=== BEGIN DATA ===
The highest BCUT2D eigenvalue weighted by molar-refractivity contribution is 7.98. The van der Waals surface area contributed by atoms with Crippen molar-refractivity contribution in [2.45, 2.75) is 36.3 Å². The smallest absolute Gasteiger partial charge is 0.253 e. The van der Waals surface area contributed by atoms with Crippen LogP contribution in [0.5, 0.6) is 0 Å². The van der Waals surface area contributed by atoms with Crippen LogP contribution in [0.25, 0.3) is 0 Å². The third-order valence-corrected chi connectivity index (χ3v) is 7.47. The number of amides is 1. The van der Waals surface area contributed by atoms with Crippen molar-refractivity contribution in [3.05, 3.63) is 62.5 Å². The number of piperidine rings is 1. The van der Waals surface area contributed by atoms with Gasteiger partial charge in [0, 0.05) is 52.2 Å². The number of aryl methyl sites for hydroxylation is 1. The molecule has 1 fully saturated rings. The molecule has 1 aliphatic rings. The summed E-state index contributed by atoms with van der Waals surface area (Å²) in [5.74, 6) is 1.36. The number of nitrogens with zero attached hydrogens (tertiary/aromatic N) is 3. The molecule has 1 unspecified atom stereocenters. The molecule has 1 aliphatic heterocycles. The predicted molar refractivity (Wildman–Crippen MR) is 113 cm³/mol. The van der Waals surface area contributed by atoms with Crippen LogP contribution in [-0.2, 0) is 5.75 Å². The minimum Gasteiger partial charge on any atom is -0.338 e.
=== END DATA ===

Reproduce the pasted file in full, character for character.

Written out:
The highest BCUT2D eigenvalue weighted by molar-refractivity contribution is 7.98. The van der Waals surface area contributed by atoms with Crippen molar-refractivity contribution in [2.45, 2.75) is 36.3 Å². The smallest absolute Gasteiger partial charge is 0.253 e. The van der Waals surface area contributed by atoms with Crippen LogP contribution in [0.5, 0.6) is 0 Å². The van der Waals surface area contributed by atoms with Crippen LogP contribution in [0.25, 0.3) is 0 Å². The third-order valence-corrected chi connectivity index (χ3v) is 7.47. The number of amides is 1. The van der Waals surface area contributed by atoms with Crippen molar-refractivity contribution in [3.05, 3.63) is 62.5 Å². The number of piperidine rings is 1. The van der Waals surface area contributed by atoms with Gasteiger partial charge in [0, 0.05) is 52.2 Å². The number of aryl methyl sites for hydroxylation is 1. The molecule has 1 fully saturated rings. The molecule has 1 aliphatic rings. The summed E-state index contributed by atoms with van der Waals surface area (Å²) in [5.74, 6) is 1.36. The number of nitrogens with zero attached hydrogens (tertiary/aromatic N) is 3. The molecule has 1 unspecified atom stereocenters. The molecule has 1 aliphatic heterocycles. The predicted molar refractivity (Wildman–Crippen MR) is 113 cm³/mol. The van der Waals surface area contributed by atoms with Crippen LogP contribution in [-0.2, 0) is 5.75 Å². The minimum Gasteiger partial charge on any atom is -0.338 e.